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HVK Archives: Have we lost all sense of national pride?

Have we lost all sense of national pride? - The Free Press Journal

M V Kamath ()
June 30, 1998

Title: Have we lost all sense of national pride?
Author: M V Kamath
Publication: The Free Press Journal
Date: June 30, 1998

If a foreign journal, say The New York Time or The Times, London
or The Economic blasts India for daring to conduct a nuclear
test, one can take it in one's stride. They have a long record of
being anti-India and one can take their fulminations with a
liberal pinch of salt. But when an Indian journal runs down its
own country and its government, and that too in exquisite bad
language, it is cause not for anger, but sadness. The 25 May
issue of Outlook has done neither India nor the cause of nuclear
non-proliferation nor of world peace any service. It is a vicious
piece of journalism that has had no parallel in the history of
Indian journalism. Mr Vinod Mehta, the editor, is a distinguished
journalist and a seasoned one at that. But his editorial - if it
is that - smacks of poor understanding, poor assessment and worse
judgement. It is a tirade against India that leaves a bad taste
in one's mouth. Towards the end Mr Mehta asks: "Have people like
me lost all sense of national pride? Possibly, but in a genuine
democracy dissent and opposition are vital". Whether Mr. Mehta
has lost "all sense of national pride" is for him alone to
answer. Surely he is as patriotic as anyone of us. But when he
asks rhetorically whether "critics of the tests are all CIA
agents" he should look into his own heart for an answer. One does
not have to be a CIA agent with deliberate intent to be called as
one. But if what one says or does suits the CIA, one must pause
and think. The most revealing article in this issue of Outlook is
the one by Bruce Hawke and Ethan Casey from Bangkok. Ironic that
the most revealing article and indirect support to India should
come from two foreigners. "For years," Hawke and Casey report,
"International defence experts have been reporting Chinese
activity in Myanmar, particularly on the Great Coco Island, just
20 nautical miles from the northern tip of the Andamans". That
article has to be read to be believed. One hopes that some time
in the days to come, Mr Mehta will sit quietly and meditate on
the harm he has done to the country, no doubt in a well-meaning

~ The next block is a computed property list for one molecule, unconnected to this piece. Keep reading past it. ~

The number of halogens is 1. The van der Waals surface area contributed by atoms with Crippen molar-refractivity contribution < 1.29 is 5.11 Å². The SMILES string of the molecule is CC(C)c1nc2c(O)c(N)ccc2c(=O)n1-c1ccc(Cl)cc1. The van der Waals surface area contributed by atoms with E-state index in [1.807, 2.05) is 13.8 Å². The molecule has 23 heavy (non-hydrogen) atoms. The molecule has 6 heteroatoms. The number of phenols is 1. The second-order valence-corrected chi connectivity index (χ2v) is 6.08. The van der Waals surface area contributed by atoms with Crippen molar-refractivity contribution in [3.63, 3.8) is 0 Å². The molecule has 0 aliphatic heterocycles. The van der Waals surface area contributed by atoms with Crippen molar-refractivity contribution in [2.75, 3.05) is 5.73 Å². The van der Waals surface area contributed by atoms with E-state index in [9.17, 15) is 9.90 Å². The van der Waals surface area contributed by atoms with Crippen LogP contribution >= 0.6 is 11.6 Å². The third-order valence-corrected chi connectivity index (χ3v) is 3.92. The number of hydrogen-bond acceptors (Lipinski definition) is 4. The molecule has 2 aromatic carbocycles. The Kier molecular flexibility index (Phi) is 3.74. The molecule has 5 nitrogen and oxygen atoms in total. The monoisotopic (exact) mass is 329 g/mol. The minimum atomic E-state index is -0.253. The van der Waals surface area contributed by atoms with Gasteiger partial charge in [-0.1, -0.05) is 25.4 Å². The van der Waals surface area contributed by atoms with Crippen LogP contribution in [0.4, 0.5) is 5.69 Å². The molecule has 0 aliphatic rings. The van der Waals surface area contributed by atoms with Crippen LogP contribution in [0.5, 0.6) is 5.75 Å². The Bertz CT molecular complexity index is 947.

way, but the harm has been done nevertheless.

Understandably there has been a spate of articles in every Indian
paper on the subject of nuclear tests at least some of them from
writers whose views deserve respect. Some of these articles have
been indeed critical of the government but in a constructive way.
Swaminathan Anklesaria Aiyer writing in The Sunday Times of India
(17 May) took upon himself to 'expose' what he called myths that
he himself conjured up, but that is okay. C Raja Mohan writing in
The Hindu (13 May) had an excellent news analysis, meriting
study. Dina Nath Mishra writing in the Observer (21 May) was
right in pointing out that our Prime Ministers, right from Rajiv
Gandhi to I K Gujral "could not dare think of exercising nuclear
options" in part because "the historic load of demoralisation of
the past 1,000 years has incapacitated most of diem". Mishra
correctly noted that many of our leaders often underestimate
India's potential and are "overawed by advanced powers" and "act
as intellectual slaves even today". There have been balanced
articles such as the one by G S Bhargava in The Hindustan Times
(21 May) or by C V Narasimhan, former Under-Secretary General of
the United Nations in The Hindu (21 May) who made light of some
of the criticisms levelled against the BJP government such as the
question of cost. Narasimhan noted that it was Henry Kissinger
who once said that the long-term interests of both India and the
U.S. in the decades ahead coincide much more than they diverge
and that it was Kissinger's advice to the U.S. "to keep this
convergence of interests in mind". These are voices of sanity.

A page from the Wall Street Journal reproduced by the Indian
Express (21 May) published comments from Senator John Glenn that
should rouse interest in India. Sen. Glenn has proposed that
President Clinton go ahead with a trip he had been planning to
India in November and transform that visit into a high profile